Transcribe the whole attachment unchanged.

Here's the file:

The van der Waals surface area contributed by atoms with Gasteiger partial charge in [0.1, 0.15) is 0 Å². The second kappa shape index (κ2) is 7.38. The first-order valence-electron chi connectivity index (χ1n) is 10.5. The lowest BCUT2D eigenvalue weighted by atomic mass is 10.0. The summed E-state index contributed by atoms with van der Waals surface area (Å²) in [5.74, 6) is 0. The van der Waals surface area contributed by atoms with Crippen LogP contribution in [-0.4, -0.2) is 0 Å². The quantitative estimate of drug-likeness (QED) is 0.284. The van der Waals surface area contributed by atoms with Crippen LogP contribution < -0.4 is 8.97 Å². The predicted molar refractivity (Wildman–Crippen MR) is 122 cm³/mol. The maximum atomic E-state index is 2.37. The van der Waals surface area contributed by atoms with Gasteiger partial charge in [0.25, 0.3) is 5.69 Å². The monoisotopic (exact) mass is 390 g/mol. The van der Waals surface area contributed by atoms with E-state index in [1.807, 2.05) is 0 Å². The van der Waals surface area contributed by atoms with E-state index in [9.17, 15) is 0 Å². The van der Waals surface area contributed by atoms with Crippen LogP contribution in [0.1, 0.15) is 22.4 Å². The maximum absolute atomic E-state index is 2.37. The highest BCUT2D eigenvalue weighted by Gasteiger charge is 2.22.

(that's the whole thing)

The van der Waals surface area contributed by atoms with Gasteiger partial charge in [0.1, 0.15) is 0 Å². The second kappa shape index (κ2) is 7.38. The first-order valence-electron chi connectivity index (χ1n) is 10.5. The lowest BCUT2D eigenvalue weighted by atomic mass is 10.0. The summed E-state index contributed by atoms with van der Waals surface area (Å²) in [5.74, 6) is 0. The van der Waals surface area contributed by atoms with Crippen LogP contribution in [-0.4, -0.2) is 0 Å². The quantitative estimate of drug-likeness (QED) is 0.284. The van der Waals surface area contributed by atoms with Crippen LogP contribution < -0.4 is 8.97 Å². The predicted molar refractivity (Wildman–Crippen MR) is 122 cm³/mol. The maximum atomic E-state index is 2.37. The van der Waals surface area contributed by atoms with Gasteiger partial charge in [0.25, 0.3) is 5.69 Å². The monoisotopic (exact) mass is 390 g/mol. The van der Waals surface area contributed by atoms with E-state index in [1.807, 2.05) is 0 Å². The van der Waals surface area contributed by atoms with E-state index in [9.17, 15) is 0 Å². The van der Waals surface area contributed by atoms with Crippen LogP contribution in [0.1, 0.15) is 22.4 Å². The maximum absolute atomic E-state index is 2.37. The highest BCUT2D eigenvalue weighted by Gasteiger charge is 2.22.